Each differentiable conscious experience presents a different quale (Edelman and Tononi) (p. 274).

Suppose, we ask a person who has had his sight or hearing restored “How does it feel to see (or hear)?” They are likely to answer “Why, it's wonderful.” What we are asking after is the person's attitude toward his recovery of a faculty, now restored. But what if we ask a person possessed of normal faculties “What is it like to see a chair or a table?” Bennett and Hacker aver that the person would have no idea what we were talking about. Seeing tables and chairs, postboxes and lampposts are all different experiences. But “[t]he experiences differ only in so far as their objects differ” (p. 274).

Some neuroscientists have themselves fallen victim to the logical fallacies of philosophers of consciousness. Damasio, for example, explains vision as the production of mental images in the brain. Bennett and Hacker object that this explanatory model makes no sense, since it raises objections of another kind; the hypothesis that mental images are real features instantiated in the brain would not seem subject to empirical verification and, even if it were, it would fail to illuminate vision as we know it. Of course, there is brain activity associated with vision. But it is unhelpful and of little value to say that “we” perceive the image of the apple produced in our brain. The question Bennett and Hacker ask, “How is it that we see it?” (p. 305) cannot receive philosophical illumination by the question “Where 'in' the brain is the image?” The reason is that that question ignores the all-important one: “Who, or what, is doing the seeing?” The error is in thinking that seeing an object is itself somehow reducible to a quale behind vision. But it is not. And the object of normal vision is not an image of any kind either. Neuroscientists may find inductive correlations between seeing certain items (e.g. lines, corners, curves) and brain activity. But finding such correlations is not the same as reducing one to the other. It is the reduction that leads to a muddle.

Part IV (“On Method”) has two key features. First is a sustained argument against the reductionist impulse of contemporary neuroscience. Second is an explicit articulation and defense of the philosophical method that informs both the critique of reductionism and the perspective of the book as a whole. For philosophers, this second aspect will be the most interesting and surely controversial.

Francis Crick is one neuroscientist who wants to reduce the mental to the physical. His “astonishing hypothesis” that we are “no more than the behavior of a vast assembly of nerve cells and their associated molecules” (Francis Crick, The Astonishing Hypothesis, p. 3 (1995)) is a good example of the sort of explanatory account of human action that Bennett and Hacker reject as metaphysical nonsense.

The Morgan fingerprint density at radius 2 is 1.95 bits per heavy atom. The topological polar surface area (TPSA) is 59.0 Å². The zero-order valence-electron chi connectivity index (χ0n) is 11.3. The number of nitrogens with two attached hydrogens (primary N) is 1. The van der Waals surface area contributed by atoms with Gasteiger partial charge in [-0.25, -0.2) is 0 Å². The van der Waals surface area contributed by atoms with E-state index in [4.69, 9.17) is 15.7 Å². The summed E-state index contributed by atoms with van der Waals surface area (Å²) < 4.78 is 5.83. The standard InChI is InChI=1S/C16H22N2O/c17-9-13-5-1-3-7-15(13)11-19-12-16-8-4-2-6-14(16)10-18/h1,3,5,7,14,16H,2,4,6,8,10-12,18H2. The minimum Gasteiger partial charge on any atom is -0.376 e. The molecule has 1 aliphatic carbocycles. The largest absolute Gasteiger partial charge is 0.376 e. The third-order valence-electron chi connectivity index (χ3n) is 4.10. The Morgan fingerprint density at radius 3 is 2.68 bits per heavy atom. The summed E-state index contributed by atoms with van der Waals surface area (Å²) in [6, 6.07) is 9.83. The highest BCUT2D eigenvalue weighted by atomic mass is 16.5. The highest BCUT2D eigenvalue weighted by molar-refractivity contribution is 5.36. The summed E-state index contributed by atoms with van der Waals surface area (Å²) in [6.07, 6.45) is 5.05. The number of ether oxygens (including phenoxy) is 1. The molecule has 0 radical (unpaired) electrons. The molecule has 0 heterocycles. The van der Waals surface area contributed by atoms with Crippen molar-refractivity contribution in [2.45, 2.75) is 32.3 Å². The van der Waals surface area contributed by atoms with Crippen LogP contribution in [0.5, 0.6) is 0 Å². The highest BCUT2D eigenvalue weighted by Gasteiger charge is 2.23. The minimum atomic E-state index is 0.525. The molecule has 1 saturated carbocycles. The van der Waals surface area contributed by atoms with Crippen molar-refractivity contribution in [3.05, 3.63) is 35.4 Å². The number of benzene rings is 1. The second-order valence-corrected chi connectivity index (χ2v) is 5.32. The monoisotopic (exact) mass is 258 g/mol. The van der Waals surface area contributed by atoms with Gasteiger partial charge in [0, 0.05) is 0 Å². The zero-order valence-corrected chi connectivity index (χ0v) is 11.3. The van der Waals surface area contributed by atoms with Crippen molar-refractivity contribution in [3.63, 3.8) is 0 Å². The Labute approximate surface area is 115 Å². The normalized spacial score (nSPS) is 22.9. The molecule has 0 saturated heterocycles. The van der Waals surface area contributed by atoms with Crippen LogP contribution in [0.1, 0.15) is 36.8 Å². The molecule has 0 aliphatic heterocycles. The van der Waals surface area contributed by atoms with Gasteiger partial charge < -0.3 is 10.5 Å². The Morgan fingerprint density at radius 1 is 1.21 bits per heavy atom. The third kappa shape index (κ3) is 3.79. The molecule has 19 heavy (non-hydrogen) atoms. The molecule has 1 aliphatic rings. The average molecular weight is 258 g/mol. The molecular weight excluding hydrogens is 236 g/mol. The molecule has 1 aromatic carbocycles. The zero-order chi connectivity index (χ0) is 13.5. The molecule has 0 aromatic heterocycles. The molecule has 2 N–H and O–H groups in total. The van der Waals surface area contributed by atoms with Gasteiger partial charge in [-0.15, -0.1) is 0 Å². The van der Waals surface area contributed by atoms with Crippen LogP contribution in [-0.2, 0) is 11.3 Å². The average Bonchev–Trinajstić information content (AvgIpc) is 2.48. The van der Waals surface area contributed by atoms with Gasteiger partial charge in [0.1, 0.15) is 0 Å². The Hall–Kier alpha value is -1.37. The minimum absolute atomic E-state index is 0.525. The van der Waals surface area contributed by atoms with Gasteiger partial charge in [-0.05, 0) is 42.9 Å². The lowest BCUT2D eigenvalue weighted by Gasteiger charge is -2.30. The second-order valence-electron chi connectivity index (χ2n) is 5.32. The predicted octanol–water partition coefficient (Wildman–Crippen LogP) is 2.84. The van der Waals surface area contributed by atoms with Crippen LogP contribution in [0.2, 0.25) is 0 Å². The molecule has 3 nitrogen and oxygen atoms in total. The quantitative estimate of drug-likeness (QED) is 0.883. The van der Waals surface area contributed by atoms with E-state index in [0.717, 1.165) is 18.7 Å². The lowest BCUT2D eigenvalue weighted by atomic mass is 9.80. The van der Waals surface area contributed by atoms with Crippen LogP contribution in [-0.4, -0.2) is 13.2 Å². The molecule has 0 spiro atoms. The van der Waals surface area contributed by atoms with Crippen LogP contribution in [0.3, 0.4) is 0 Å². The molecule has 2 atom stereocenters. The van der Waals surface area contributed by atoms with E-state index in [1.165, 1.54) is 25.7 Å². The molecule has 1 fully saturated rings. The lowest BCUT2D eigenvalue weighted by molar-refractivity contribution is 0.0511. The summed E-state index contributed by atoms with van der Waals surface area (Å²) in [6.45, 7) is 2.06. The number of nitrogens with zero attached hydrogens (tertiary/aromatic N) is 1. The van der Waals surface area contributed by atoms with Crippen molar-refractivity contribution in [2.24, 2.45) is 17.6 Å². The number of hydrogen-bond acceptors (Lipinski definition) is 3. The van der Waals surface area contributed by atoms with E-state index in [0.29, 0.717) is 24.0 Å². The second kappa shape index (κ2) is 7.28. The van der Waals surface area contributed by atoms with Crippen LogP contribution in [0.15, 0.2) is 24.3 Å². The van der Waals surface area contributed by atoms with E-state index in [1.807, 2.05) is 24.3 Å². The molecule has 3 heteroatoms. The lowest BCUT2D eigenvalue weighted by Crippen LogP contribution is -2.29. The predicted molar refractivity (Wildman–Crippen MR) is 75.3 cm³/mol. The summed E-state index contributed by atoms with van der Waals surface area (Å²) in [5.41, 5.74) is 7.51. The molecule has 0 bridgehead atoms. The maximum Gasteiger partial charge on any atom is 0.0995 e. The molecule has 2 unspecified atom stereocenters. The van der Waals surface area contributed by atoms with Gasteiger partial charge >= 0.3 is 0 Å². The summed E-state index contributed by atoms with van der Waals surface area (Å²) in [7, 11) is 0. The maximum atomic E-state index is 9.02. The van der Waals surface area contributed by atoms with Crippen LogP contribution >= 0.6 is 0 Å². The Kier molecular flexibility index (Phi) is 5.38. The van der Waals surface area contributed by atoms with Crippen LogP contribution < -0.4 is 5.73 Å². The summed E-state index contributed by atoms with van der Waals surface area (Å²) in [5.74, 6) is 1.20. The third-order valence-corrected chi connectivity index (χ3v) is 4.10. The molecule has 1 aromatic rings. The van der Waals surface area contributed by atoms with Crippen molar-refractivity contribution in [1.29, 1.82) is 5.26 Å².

In the course of reducing the mental to the physical, the normative dimensions of social life are lost. Consider this example. Suppose I place my signature on a document. The act of affixing my signature is accompanied by neural firings in my brain. The neural firings do not “explain” what I have done. In signing my name, I might be signing a check, giving an autograph, witnessing a will or signing a death certificate. In each case the neural firing may well be the same. And yet, the meaning of what I have done in affixing my signature is completely different in each case. These differences are “circumstance dependent,” not merely the product of my neural firings. Neural firings accompany the act of signing but only the circumstances of my signing, including the intention to do so, are the significant factors in explaining what I have done.

Bennett and Hacker conclude their book with two appendices, devoted to a careful study of the work of Daniel Dennett and John Searle, respectively. Dennett adopts the posture of Quine, specifically the thought that philosophical problems can be solved through a combination of scientific inquiry and empirical evidence (p. 414). Dennett's attempt to explain intentionality as an interpretive strategy is grounded in what he refers to as the “Heterophenomenological Method.” Bennett and Hacker argue that the method is a non-starter because it is incoherent (p. 428). Similarly with Dennett's attempt to compare our thinking to computer programs.

In the case of Searle, Bennett and Hacker find much with which they agree. Cartesian dualism, behaviorism, identity theory, eliminative materialism and functionalism are all rejected, and rightly so. Searle advocates “biological naturalism,” the view that consciousness is a biological phenomenon, a proper subject of the biological sciences (p. 444). Bennett and Hacker serve up no objection here. It is when Searle claims that “mental phenomena are caused by neurophysiological processes in the brain and are themselves features of the brain” (Searle, Rediscovery, p. 1) that Bennett and Hacker demur. Searle's claim commits the mereological fallacy discussed earlier. Brains are no more conscious than they are capable of taking a walk or holding a conversation. True, no animal could do either of these things without a properly functioning brain. But it is the person, not the brain, that engages in these activities.

A central feature of philosophy is the clarification of our forms of representation – the ways in which we make statements about the world. In articulating and employing this approach to the philosophical foundations of neuroscience, Bennett and Hacker bring to light defective forms of representation widely employed by some contemporary neuroscientists as well as some philosophers of mind. One of the many strengths of their book lies in its persuasive argument for the inherent distinctiveness of science and philosophy. Another is its clear-headed account of the necessity of philosophy to the proper conduct of science. Sweeping, argumentative and brilliant, this book will provoke widespread discussion among philosophers and neuroscientists alike.